Ugh. It almost pains me to write this. Especially when I consider that this will be the second time I mumble about a Springsteen album and the second not-so-favourable. I say this now because I do love a bit of Bruce Springsteen. My collection is stuffed with Boss. Nebraska, Tunnel of Love, Magic, Darkness and both Borns get heavy rotation. However….
Earlier this year Bruce Springsteen released his eighteenth studio album. Eighteenth. Saying that, two of the songs have seen release previously and three of the remaining are covers.
Before I get into this too much and why am I getting into this now….
This weekend, while doing a bit of tidying up and keeping the little man company, I found and put on Springsteen’s Blood Brothers DVD. It documents the slightly awkward and touch-too-soon mini reunion of the E-Street Band to record a few new tunes for Bruce’s first Greatest Hits (I should note here that I got that CD on its release and it served as my introduction to Springsteen and from there on…) .
Two things came from watching Blood Brothers that feed into this post. The first is a moment where, suddenly, the discomfort and ill-at-ease Bruce felt in front of the camera seems to fade as he discusses the implications of a string arrangement that had been created for Secret Garden. Talking of the song as a narrative, Springsteen explains to the gathered co-producers and mixers that the song is a narrative. If any arrangement or sounds distract from that “we’re fucked.” The second element of note is that the 1995 session captured also found Bruce and the band cutting into Tim Scott McConnell’s High Hopes for the first time.
That version of High Hopes was released as a B-Side to Secret Garden. Which, really, is where it should have stayed.
Let’s skip forward to 2014. Post 2000 Springsteen is a different proposition to that of ’95 model Bruce. Now willing to trust others with production work, Bruce has seen his music produced, with varying results, by Brendan O’Brien (who should have taken a bow after Magic and not gone for the victory-lap with Working On a Dream) and, lately, Ron Anellio. Credit to him for this decision. If he’d stayed working away on his own, we may not have had the rebirth and revitalising of his and the E-Street’s sound that came with The Rising. Going on past lessons and biographical revelations, he may still have been in his home studio labouring away on the one album. Self-producing rarely works. It’s key to get a good collaborator in that can bring out an artist’s best and encourage them to shine.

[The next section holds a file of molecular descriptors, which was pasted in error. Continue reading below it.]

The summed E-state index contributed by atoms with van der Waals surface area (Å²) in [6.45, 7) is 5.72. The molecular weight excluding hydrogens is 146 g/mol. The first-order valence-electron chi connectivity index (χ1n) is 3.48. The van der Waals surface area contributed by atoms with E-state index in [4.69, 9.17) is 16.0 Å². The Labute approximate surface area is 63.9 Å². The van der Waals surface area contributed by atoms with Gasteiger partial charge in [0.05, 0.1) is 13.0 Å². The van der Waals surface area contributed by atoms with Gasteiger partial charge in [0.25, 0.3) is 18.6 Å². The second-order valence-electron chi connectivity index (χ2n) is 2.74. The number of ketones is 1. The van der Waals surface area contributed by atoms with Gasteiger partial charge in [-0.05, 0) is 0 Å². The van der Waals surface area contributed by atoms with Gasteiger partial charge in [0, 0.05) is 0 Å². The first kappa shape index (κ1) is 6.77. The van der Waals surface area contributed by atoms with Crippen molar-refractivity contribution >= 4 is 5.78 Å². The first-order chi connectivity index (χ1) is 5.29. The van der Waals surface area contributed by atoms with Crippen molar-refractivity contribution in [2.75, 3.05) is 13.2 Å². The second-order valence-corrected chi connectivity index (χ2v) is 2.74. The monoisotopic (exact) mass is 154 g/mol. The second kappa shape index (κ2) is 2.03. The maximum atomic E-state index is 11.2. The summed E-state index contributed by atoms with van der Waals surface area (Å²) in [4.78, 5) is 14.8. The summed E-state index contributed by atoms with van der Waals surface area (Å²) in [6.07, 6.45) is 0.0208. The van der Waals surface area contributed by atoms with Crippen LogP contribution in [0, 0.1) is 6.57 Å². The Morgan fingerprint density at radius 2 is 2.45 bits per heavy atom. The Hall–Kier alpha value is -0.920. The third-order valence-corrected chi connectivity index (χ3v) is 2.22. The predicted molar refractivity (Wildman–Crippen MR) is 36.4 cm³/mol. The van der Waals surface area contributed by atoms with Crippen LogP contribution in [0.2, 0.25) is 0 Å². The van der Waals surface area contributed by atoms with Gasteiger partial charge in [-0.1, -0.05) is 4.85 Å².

So what’s the problem? Well I’d say Bruce has gotten a little lost lately in a seemingly ill-fated determination to sound fresh and vital. Just look at the cover. Sorry Bruce but is the double denim and popped collar really the best fit for you in 2014?
In the past, Bruce has had a very tight quality control. Not letting anything out that he wasn’t 100% happy with or didn’t fit the feel / story of an album. That’s what archival releases like Tracks and the Darkness box are for. Working On A Dream marked a turning point. There should have been more use of “no” in the studio on that one… “supermarket beeps and a song about fancying the girl on the checkout while doing your shopping? Sure thing Boss!”
Fuelled by social circumstances again and looking to vent, for Wrecking Ball Bruce came up with some of his tightest and most direct, angry lyrics yet. However, the collaborators bought in to furnish these songs took them the wrong way and did exactly what Springsteen previously voiced such determination to avoid – they detracted from the lyrics and the songs.
Unfortunately the songs on High Hopes suffer the same fate at the same hands. This is not a studio album in a true sense. Long-term Springsteen ally/collaborator/sidekick Stevie Van Zandt has often said that on any one day, Bruce will have at least half an album of songs on him. With High Hopes we discover what would happen if that half-album of songs were taken into the studio, recorded with selections of the E-Street Band, it’s latest quasi-addition Tom Morello shoved in awkwardly, mixed with another half-album of left overs from the last decade, warmed up by over-production and served as a ‘fresh’ dish.